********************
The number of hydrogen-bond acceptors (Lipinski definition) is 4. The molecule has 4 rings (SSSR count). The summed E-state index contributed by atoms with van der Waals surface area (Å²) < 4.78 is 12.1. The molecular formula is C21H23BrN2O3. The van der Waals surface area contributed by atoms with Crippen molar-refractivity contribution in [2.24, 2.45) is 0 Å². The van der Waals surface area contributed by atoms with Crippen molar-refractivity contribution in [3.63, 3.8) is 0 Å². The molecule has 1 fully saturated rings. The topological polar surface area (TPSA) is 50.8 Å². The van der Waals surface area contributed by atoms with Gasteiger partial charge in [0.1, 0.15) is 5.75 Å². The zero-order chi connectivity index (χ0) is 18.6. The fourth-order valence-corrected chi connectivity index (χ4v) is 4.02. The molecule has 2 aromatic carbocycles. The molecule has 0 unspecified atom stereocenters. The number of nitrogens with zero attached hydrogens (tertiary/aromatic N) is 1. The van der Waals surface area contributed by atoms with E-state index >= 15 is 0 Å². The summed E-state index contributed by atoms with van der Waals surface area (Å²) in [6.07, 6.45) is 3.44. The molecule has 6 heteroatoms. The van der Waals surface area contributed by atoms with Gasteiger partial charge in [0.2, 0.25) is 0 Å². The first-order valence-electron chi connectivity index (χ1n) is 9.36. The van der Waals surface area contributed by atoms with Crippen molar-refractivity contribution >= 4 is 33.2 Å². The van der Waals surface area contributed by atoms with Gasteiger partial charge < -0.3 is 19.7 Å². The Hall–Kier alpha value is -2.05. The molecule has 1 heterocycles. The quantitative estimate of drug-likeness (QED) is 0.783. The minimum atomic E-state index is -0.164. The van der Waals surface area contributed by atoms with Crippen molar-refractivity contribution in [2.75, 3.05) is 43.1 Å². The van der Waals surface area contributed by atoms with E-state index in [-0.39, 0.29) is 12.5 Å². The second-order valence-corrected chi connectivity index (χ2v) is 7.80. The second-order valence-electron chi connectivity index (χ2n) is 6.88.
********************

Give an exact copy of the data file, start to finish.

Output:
The number of hydrogen-bond acceptors (Lipinski definition) is 4. The molecule has 4 rings (SSSR count). The summed E-state index contributed by atoms with van der Waals surface area (Å²) < 4.78 is 12.1. The molecular formula is C21H23BrN2O3. The van der Waals surface area contributed by atoms with Crippen molar-refractivity contribution in [2.24, 2.45) is 0 Å². The van der Waals surface area contributed by atoms with Crippen molar-refractivity contribution in [3.63, 3.8) is 0 Å². The molecule has 1 fully saturated rings. The topological polar surface area (TPSA) is 50.8 Å². The van der Waals surface area contributed by atoms with Gasteiger partial charge in [0.1, 0.15) is 5.75 Å². The zero-order chi connectivity index (χ0) is 18.6. The fourth-order valence-corrected chi connectivity index (χ4v) is 4.02. The molecule has 2 aromatic carbocycles. The molecule has 0 unspecified atom stereocenters. The number of nitrogens with zero attached hydrogens (tertiary/aromatic N) is 1. The van der Waals surface area contributed by atoms with E-state index >= 15 is 0 Å². The summed E-state index contributed by atoms with van der Waals surface area (Å²) in [6.07, 6.45) is 3.44. The molecule has 6 heteroatoms. The van der Waals surface area contributed by atoms with Gasteiger partial charge in [0.2, 0.25) is 0 Å². The first-order valence-electron chi connectivity index (χ1n) is 9.36. The van der Waals surface area contributed by atoms with Crippen molar-refractivity contribution >= 4 is 33.2 Å². The van der Waals surface area contributed by atoms with Gasteiger partial charge < -0.3 is 19.7 Å². The Hall–Kier alpha value is -2.05. The molecule has 1 heterocycles. The quantitative estimate of drug-likeness (QED) is 0.783. The minimum atomic E-state index is -0.164. The van der Waals surface area contributed by atoms with Crippen molar-refractivity contribution in [2.75, 3.05) is 43.1 Å². The van der Waals surface area contributed by atoms with E-state index in [-0.39, 0.29) is 12.5 Å². The second-order valence-corrected chi connectivity index (χ2v) is 7.80. The second-order valence-electron chi connectivity index (χ2n) is 6.88.